Dame Nita Barrow, a nurse and formergovernor-general of Barbados.(Image: Unesco.org) Professor Philda Nomusa Nzimande,the recepient of the prestigious award.(Image: Alberts Nomandla Group)Khanyi Magubane The stellar work and self-sacrifice of a long-time serving South African nurse Professor Philda Nomusa Nzimande has been honoured by a United Kingdom-based nursing federation.Nzimande was honoured for her contribution to the nursing profession in South Africa, with the prestigious Dame Nita Barrow Memorial Lecture award. She is the fourth recipient of the award.The Association of South African Nurses in the UK nominated Nzimande for the award.The award, named after Dame Nita Barrow, who was also a nurse, honours women outside of the UK who have been in the forefront of the profession.Barrow, popularly known as “Dame Nita”, was an outspoken and articulate fighter of social injustice.During apartheid, Dame Nita was part of a seven-member team of Commonwealth dignitaries assigned on a fact-finding mission to the country. The team, known as the Commonwealth Group of Eminent Persons, were mandated to take a first hand look at the system of apartheid and advise on ways the country could move forward from the old regime. And as its mandate the reduction of the rapidly rising levels of tension in the strife-ridden country and the initiation of fruitful dialogue.No stranger to politics, Barrow was born into a family of civic activists. Her father, an Anglican priest, was removed from his pulpit in the Caribbean Island after his ministry was considered too socially progressive for the island’s local leaders.In 1986, she was also the former governor-general of Barbados in the Caribbean, a position to which was appointed in 1990.She died in Barbados on December 18, 1995.Beating the odds to reach her dreamsProfessor Nzimande – a registered nurse, midwife, educator, administrator, researcher, academic and businesswoman, started off with a dream to become a doctor, but she didn’t have a matric (grade 12).Not one to be deterred, she studied and obtained her grade 12 qualification through correspondence study, while she worked.After completing her high school study, she pursued a career in nursing and over the years, has worked in various South African hospitals in KwaZulu-Natal where she built up a reputation for herself as a kind and compassionate nurse who went the extra mile to care for patients.She continued her academic studies, and she now holds five degrees, and a professorship.During the apartheid years, Nzimande was a key figure in the fight to improve the conditions of black nurses in South Africa. Her advocacy work led to her being recognised as a nursing activist and visionary.Speaking to a South African weekend paper, Sunday Times, Nzimande describes herself as a visionary passionate about uniting nurses regardless of their race and ethnic background, “I grew up when apartheid was at its peak, but it was my wish that as nurses we must be united. That was what moved me.“The legacy of apartheid policies in SA created large disparities between racial groups … which created disunity, sometimes mistrust, among members of the nursing profession.”Nzimande was pivotal in the formation of nursing associations in South Africa, whose primary work it was to fight for the rights of nurses.She established three nursing organisations and she was also part of a group who engaged in discussions that led to the formation of South Africa’s leading nursing organisation, the Democratic Nursing Organisation of South Africa (Denosa), of which she became the first president.Nzimande’s other achievements include establishing a nursing college in 1976.It was also during that year that she became the first black South African nurse to be awarded a master’s degree in nursing science by a South African university.In 2001 she was elected to the board of the Commonwealth Nurses Federation, representing 14 countries in east, central and southern Africa.Currently, the mother-of-four is one of the three presidents of the International Council of Nurses.She is also overseeing the Open Learning Academy of Nursing Institute at the University of Zululand.Representing South AfricaSouth Africa currently has thousands of nurses working in the United Kingdom.In 2006, workpermit.com, a website informing the public on work permits abroad, estimated that there were about 10 000 South African nurses working in the UK.Because of the high influx of nurses from South Africa in that country, stricter regulations have been put in place by British Authorities to give British citizens who’ve qualified in health services, first rights to jobs at hospitals, clinics and nursing homes.In a bid to represent the needs of the South African nurses, the Association of South African Nurses in the UK (ASANUK) was formed.ASANUK is an organisation formed to help provide a link with health service development in South Africa and facilitate professional support for South African Nurses working in the UK.Part of ASANUK’s work includes mobilising nurses in the UK to engage themselves in the process of sharing knowledge; information and advice with colleagues back home in South Africa.It also encourages nurses to be a part of the healthcare policy development in their home country, as well as sharing specialist clinical knowledge and information, through seminars and exchange visits between nurses based in South Africa and those based in the UK.Awarding excellenceNzimande is not the only South African nurse being recognised for contributions made in the nursing profession.The Department of Health has two esteemed annual awards, regarded as the highest honours in their profession – the Cecilia Makiwane Nurses Recognition Award and the Marilyn Lahana Trust Award.The Cecilia Makiwane award, named after the first black person to be registered as a professional nurse in South Africa, is awarded to nurses who have gone beyond the call of duty in their nursing services.The Marilyn Lahana Trust Award is administered by Denosa and awarded to an outstanding member of the nursing and midwifery profession who has shown a quality of caring and dedication to both patients and colleagues.Do you have queries or comments about this article? Email Khanyi Magubane at [email protected] articlesHealth in South Africa New laws to cure health costs Useful linksDenosaHealth Professionals Council of South Africa South African Nursing CouncilAssociation of South African Nurses in the UK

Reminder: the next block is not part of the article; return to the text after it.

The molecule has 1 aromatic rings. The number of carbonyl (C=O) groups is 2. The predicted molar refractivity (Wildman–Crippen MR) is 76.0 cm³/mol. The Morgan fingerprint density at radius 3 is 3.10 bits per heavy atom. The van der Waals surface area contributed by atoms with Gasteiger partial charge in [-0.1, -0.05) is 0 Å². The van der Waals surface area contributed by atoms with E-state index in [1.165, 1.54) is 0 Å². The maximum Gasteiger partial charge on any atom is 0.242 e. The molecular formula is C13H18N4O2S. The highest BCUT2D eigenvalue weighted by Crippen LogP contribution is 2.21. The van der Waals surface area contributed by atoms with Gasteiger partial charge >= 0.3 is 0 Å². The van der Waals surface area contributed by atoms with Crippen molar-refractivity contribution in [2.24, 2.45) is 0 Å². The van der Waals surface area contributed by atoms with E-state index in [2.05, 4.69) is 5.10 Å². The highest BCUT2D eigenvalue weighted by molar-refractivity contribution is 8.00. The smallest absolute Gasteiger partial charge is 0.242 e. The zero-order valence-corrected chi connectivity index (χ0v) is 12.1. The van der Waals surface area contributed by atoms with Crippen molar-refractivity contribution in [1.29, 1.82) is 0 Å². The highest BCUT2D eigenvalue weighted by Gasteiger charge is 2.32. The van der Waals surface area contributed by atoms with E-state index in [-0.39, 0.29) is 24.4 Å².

Journalists and supporters gathered outside the Parliament building in CapeTown in April to voice their outrageat Hammerl’s continued imprisonment.(Image: Free African Media) MEDIA CONTACTS • Tanya de Vente-BijkerPublic relations, National Press Club+27 72 267 0751 RELATED ARTICLES • Tutu speaks out for press freedom • Press freedom in SA • Press freedom on Sanef agenda • New journalism centre for SU • Fifa guarantees press freedomSource: BuaNewsSouth Africa’s media have used World Press Freedom Day as an opportunity to urge the government to ensure that press freedom is upheld and that journalists are allowed to do their jobs without interference, intimidation or detention.In a statement to mark the event, the National Press Club also called on the Libyan government to immediately release South African photographer Anton Hammerl, who was seized by Libyan militia on 5 April, and other detained journalists.The UN General Assembly declared 3 May to be World Press Freedom Day to raise awareness of the importance of freedom of the press and remind governments of their duty to respect and uphold the right to freedom of expression enshrined under Article 19 of the Universal Declaration of Human Rights.World Press Freedom Day also marks the anniversary of the Declaration of Windhoek, a statement of free press principles put together by African newspaper journalists in 1991.National Press Club chairman Yusuf Abramjee said: “The continued detention of our colleagues in Libya is worrying.”On behalf of the club, Abramjee appealed to the South African government to help with applying pressure to the North African country to release Hammerl, saying that he and the other captives are on many people’s minds.“I’ve recently had discussions with Libya’s ambassador to South Africa, Dr Abdoola Al-Zubedi, who promised to assist. We hope to meet him this week again to follow-up and see what, if any, progress has been made. “Abramjee said that journalists should be allowed to do their work without fear or harassment, and without being detained, although this is not the case in many parts of the world.The National Press Club also paid tribute to reporters who were killed in the line of duty.Abramjee said media freedom had to be protected, and that legislation that hampered the free functioning of the media would be “strongly opposed”. He asked newspapers to leave some pages blank in upcoming editions to symbolise censorship.“Radio and TV stations should also dedicate a few seconds of ‘dead air’ to create awareness around media clampdowns,” he said.Abramjee said there have been a number of worrying incidents where journalists have been intimidated and threatened with arrest and in some cases, even arrested while doing their job.“We will continue to raise our concerns with the police leadership,” he said. “We must be allowed to work freely.”He reiterated the need for the media to be fair, balanced and independent.“If and when we err, we must be bold enough to apologise with the same prominence as the original report,” he said. “Journalists have to be bold and fearless. We must continue to expose wrongdoing at every turn. We must be the watchdogs for society.”Media freedom in South AfricaAccording to media freedom watchdog Reporters Without Borders (RSF), South Africa is ranked at number 38 in the organisation’s 2010 Press Freedom Index. This puts the country ahead of France (44), Italy (49), and the US (99), and well within the top 50 countries said to have “genuine press freedom”.RSF’s ninth annual Worldwide Press Freedom Index, which covers the period from 1 September 2009 to 1 September 2010, reports on the degree of freedom journalists and news organisations enjoy in each monitored country, and the efforts made by governments to respect and ensure respect for this freedom.